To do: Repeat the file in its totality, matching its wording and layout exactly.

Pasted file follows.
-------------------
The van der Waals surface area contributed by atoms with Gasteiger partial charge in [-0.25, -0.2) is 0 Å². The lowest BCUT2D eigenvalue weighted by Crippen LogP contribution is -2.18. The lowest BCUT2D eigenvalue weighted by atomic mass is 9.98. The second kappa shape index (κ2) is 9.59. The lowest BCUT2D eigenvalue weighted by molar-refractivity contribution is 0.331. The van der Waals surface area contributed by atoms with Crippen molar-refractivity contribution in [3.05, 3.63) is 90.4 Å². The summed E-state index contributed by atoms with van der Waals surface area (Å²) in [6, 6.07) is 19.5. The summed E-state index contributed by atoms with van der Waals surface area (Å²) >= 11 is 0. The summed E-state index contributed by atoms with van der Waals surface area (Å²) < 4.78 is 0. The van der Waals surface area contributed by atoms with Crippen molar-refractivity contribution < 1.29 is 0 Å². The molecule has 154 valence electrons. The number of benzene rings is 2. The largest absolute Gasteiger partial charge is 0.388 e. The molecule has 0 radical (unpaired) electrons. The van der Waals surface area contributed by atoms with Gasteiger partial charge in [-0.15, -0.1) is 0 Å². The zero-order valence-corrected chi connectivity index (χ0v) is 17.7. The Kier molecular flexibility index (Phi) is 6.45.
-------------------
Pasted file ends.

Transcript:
The van der Waals surface area contributed by atoms with Gasteiger partial charge in [-0.25, -0.2) is 0 Å². The lowest BCUT2D eigenvalue weighted by Crippen LogP contribution is -2.18. The lowest BCUT2D eigenvalue weighted by atomic mass is 9.98. The second kappa shape index (κ2) is 9.59. The lowest BCUT2D eigenvalue weighted by molar-refractivity contribution is 0.331. The van der Waals surface area contributed by atoms with Crippen molar-refractivity contribution in [3.05, 3.63) is 90.4 Å². The summed E-state index contributed by atoms with van der Waals surface area (Å²) in [6, 6.07) is 19.5. The summed E-state index contributed by atoms with van der Waals surface area (Å²) >= 11 is 0. The summed E-state index contributed by atoms with van der Waals surface area (Å²) < 4.78 is 0. The van der Waals surface area contributed by atoms with Crippen molar-refractivity contribution < 1.29 is 0 Å². The molecule has 154 valence electrons. The number of benzene rings is 2. The largest absolute Gasteiger partial charge is 0.388 e. The molecule has 0 radical (unpaired) electrons. The van der Waals surface area contributed by atoms with Gasteiger partial charge in [-0.15, -0.1) is 0 Å². The zero-order valence-corrected chi connectivity index (χ0v) is 17.7. The Kier molecular flexibility index (Phi) is 6.45.